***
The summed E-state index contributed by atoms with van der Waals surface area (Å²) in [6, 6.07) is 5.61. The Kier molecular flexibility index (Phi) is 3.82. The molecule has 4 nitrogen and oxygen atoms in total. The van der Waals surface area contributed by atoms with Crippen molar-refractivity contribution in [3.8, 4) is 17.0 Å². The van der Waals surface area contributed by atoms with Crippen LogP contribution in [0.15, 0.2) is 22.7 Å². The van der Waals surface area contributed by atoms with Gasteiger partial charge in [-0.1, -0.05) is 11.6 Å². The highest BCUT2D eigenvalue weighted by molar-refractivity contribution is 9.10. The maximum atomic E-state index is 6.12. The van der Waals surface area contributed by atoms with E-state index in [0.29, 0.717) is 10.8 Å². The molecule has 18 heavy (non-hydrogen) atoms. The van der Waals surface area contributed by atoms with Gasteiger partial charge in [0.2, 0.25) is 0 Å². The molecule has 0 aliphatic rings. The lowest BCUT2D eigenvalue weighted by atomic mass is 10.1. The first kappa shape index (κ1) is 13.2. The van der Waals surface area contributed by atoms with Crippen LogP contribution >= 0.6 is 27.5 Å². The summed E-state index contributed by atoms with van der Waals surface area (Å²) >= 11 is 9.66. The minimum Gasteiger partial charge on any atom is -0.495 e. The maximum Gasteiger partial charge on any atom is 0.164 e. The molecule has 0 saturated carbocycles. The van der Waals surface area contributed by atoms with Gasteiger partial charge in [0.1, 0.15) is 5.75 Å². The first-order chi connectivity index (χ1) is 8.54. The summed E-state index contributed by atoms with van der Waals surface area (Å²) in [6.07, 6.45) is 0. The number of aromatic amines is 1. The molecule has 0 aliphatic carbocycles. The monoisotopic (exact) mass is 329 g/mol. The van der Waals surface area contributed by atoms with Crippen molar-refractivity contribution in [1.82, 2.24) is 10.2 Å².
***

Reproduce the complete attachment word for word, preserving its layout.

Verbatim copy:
The summed E-state index contributed by atoms with van der Waals surface area (Å²) in [6, 6.07) is 5.61. The Kier molecular flexibility index (Phi) is 3.82. The molecule has 4 nitrogen and oxygen atoms in total. The van der Waals surface area contributed by atoms with Crippen molar-refractivity contribution in [3.8, 4) is 17.0 Å². The van der Waals surface area contributed by atoms with Crippen LogP contribution in [0.15, 0.2) is 22.7 Å². The van der Waals surface area contributed by atoms with Gasteiger partial charge in [-0.1, -0.05) is 11.6 Å². The highest BCUT2D eigenvalue weighted by molar-refractivity contribution is 9.10. The maximum atomic E-state index is 6.12. The van der Waals surface area contributed by atoms with E-state index in [0.29, 0.717) is 10.8 Å². The molecule has 18 heavy (non-hydrogen) atoms. The van der Waals surface area contributed by atoms with Gasteiger partial charge in [0.2, 0.25) is 0 Å². The molecule has 0 aliphatic rings. The lowest BCUT2D eigenvalue weighted by atomic mass is 10.1. The first kappa shape index (κ1) is 13.2. The van der Waals surface area contributed by atoms with Crippen LogP contribution >= 0.6 is 27.5 Å². The summed E-state index contributed by atoms with van der Waals surface area (Å²) >= 11 is 9.66. The minimum Gasteiger partial charge on any atom is -0.495 e. The maximum Gasteiger partial charge on any atom is 0.164 e. The molecule has 0 saturated carbocycles. The van der Waals surface area contributed by atoms with Gasteiger partial charge in [0.1, 0.15) is 5.75 Å². The first-order chi connectivity index (χ1) is 8.54. The summed E-state index contributed by atoms with van der Waals surface area (Å²) in [6.07, 6.45) is 0. The number of aromatic amines is 1. The molecule has 0 aliphatic carbocycles. The monoisotopic (exact) mass is 329 g/mol. The van der Waals surface area contributed by atoms with Crippen molar-refractivity contribution in [1.82, 2.24) is 10.2 Å².